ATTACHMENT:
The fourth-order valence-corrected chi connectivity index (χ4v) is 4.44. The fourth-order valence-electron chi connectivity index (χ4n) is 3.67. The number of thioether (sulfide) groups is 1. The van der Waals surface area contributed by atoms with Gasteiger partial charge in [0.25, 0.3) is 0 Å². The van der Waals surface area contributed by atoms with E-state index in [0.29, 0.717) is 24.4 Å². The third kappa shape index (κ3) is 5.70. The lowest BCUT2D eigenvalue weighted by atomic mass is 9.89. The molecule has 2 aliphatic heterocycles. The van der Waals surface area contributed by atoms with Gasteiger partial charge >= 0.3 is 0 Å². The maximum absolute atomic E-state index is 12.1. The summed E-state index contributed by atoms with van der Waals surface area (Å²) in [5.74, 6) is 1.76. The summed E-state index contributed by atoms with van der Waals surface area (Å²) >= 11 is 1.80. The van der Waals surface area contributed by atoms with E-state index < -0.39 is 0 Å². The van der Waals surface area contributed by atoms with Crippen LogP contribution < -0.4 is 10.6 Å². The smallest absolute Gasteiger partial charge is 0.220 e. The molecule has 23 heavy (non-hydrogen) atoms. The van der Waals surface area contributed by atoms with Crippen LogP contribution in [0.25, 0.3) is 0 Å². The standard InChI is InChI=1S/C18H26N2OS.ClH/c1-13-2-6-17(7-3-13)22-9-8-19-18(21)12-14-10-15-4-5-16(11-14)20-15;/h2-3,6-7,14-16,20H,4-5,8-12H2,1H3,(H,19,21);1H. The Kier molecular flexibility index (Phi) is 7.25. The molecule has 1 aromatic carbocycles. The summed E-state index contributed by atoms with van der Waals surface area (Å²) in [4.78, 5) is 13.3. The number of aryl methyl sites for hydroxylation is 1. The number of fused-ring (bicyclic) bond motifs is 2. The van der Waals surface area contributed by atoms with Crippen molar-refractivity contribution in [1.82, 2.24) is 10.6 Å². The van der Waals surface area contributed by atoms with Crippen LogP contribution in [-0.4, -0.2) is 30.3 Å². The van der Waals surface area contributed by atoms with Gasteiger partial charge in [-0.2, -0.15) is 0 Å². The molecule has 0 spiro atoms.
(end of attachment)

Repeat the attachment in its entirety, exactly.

The fourth-order valence-corrected chi connectivity index (χ4v) is 4.44. The fourth-order valence-electron chi connectivity index (χ4n) is 3.67. The number of thioether (sulfide) groups is 1. The van der Waals surface area contributed by atoms with Gasteiger partial charge in [0.25, 0.3) is 0 Å². The van der Waals surface area contributed by atoms with E-state index in [0.29, 0.717) is 24.4 Å². The third kappa shape index (κ3) is 5.70. The lowest BCUT2D eigenvalue weighted by atomic mass is 9.89. The molecule has 2 aliphatic heterocycles. The van der Waals surface area contributed by atoms with Gasteiger partial charge >= 0.3 is 0 Å². The maximum absolute atomic E-state index is 12.1. The summed E-state index contributed by atoms with van der Waals surface area (Å²) in [5.74, 6) is 1.76. The summed E-state index contributed by atoms with van der Waals surface area (Å²) >= 11 is 1.80. The van der Waals surface area contributed by atoms with E-state index < -0.39 is 0 Å². The van der Waals surface area contributed by atoms with Crippen LogP contribution < -0.4 is 10.6 Å². The smallest absolute Gasteiger partial charge is 0.220 e. The molecule has 23 heavy (non-hydrogen) atoms. The van der Waals surface area contributed by atoms with Crippen LogP contribution in [0.25, 0.3) is 0 Å². The standard InChI is InChI=1S/C18H26N2OS.ClH/c1-13-2-6-17(7-3-13)22-9-8-19-18(21)12-14-10-15-4-5-16(11-14)20-15;/h2-3,6-7,14-16,20H,4-5,8-12H2,1H3,(H,19,21);1H. The Kier molecular flexibility index (Phi) is 7.25. The molecule has 1 aromatic carbocycles. The summed E-state index contributed by atoms with van der Waals surface area (Å²) in [4.78, 5) is 13.3. The number of aryl methyl sites for hydroxylation is 1. The number of fused-ring (bicyclic) bond motifs is 2. The van der Waals surface area contributed by atoms with Crippen molar-refractivity contribution in [1.82, 2.24) is 10.6 Å². The van der Waals surface area contributed by atoms with Crippen LogP contribution in [-0.4, -0.2) is 30.3 Å². The van der Waals surface area contributed by atoms with Gasteiger partial charge in [-0.2, -0.15) is 0 Å². The molecule has 0 spiro atoms.